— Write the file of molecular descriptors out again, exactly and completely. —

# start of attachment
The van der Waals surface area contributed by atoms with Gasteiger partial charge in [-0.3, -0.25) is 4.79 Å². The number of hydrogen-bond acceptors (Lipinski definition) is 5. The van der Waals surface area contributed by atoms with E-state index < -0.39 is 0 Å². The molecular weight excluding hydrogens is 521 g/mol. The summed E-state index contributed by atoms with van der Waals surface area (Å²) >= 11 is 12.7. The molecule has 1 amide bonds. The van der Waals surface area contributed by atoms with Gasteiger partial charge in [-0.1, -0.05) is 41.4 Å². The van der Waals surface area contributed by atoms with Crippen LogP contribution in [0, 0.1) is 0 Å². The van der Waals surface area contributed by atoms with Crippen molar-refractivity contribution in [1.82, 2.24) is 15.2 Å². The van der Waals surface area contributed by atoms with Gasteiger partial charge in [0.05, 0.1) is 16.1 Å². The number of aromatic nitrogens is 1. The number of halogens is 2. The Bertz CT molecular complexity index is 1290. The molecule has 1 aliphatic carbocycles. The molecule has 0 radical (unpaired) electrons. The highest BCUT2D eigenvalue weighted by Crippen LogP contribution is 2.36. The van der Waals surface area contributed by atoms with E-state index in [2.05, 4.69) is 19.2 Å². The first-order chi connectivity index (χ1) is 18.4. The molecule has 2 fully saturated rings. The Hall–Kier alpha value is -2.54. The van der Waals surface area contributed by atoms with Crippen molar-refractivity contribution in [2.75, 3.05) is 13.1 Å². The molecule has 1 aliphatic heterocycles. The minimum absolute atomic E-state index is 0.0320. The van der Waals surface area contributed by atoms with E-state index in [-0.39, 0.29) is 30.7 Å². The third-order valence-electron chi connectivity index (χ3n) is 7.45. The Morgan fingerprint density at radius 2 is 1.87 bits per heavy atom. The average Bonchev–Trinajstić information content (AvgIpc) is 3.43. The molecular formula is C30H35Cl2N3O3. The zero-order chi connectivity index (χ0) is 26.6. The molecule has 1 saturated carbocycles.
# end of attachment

The van der Waals surface area contributed by atoms with Gasteiger partial charge in [-0.3, -0.25) is 4.79 Å². The number of hydrogen-bond acceptors (Lipinski definition) is 5. The van der Waals surface area contributed by atoms with E-state index < -0.39 is 0 Å². The molecular weight excluding hydrogens is 521 g/mol. The summed E-state index contributed by atoms with van der Waals surface area (Å²) >= 11 is 12.7. The molecule has 1 amide bonds. The van der Waals surface area contributed by atoms with Gasteiger partial charge in [-0.1, -0.05) is 41.4 Å². The van der Waals surface area contributed by atoms with Crippen LogP contribution in [0, 0.1) is 0 Å². The van der Waals surface area contributed by atoms with Crippen molar-refractivity contribution in [1.82, 2.24) is 15.2 Å². The van der Waals surface area contributed by atoms with Gasteiger partial charge in [0.05, 0.1) is 16.1 Å². The number of aromatic nitrogens is 1. The number of halogens is 2. The Bertz CT molecular complexity index is 1290. The molecule has 1 aliphatic carbocycles. The molecule has 0 radical (unpaired) electrons. The highest BCUT2D eigenvalue weighted by Crippen LogP contribution is 2.36. The van der Waals surface area contributed by atoms with E-state index in [2.05, 4.69) is 19.2 Å². The first-order chi connectivity index (χ1) is 18.4. The molecule has 2 fully saturated rings. The Hall–Kier alpha value is -2.54. The van der Waals surface area contributed by atoms with Crippen molar-refractivity contribution in [2.75, 3.05) is 13.1 Å². The molecule has 1 aliphatic heterocycles. The minimum absolute atomic E-state index is 0.0320. The van der Waals surface area contributed by atoms with E-state index in [-0.39, 0.29) is 30.7 Å². The third-order valence-electron chi connectivity index (χ3n) is 7.45. The Morgan fingerprint density at radius 2 is 1.87 bits per heavy atom. The average Bonchev–Trinajstić information content (AvgIpc) is 3.43. The molecular formula is C30H35Cl2N3O3. The zero-order chi connectivity index (χ0) is 26.6. The molecule has 1 saturated carbocycles.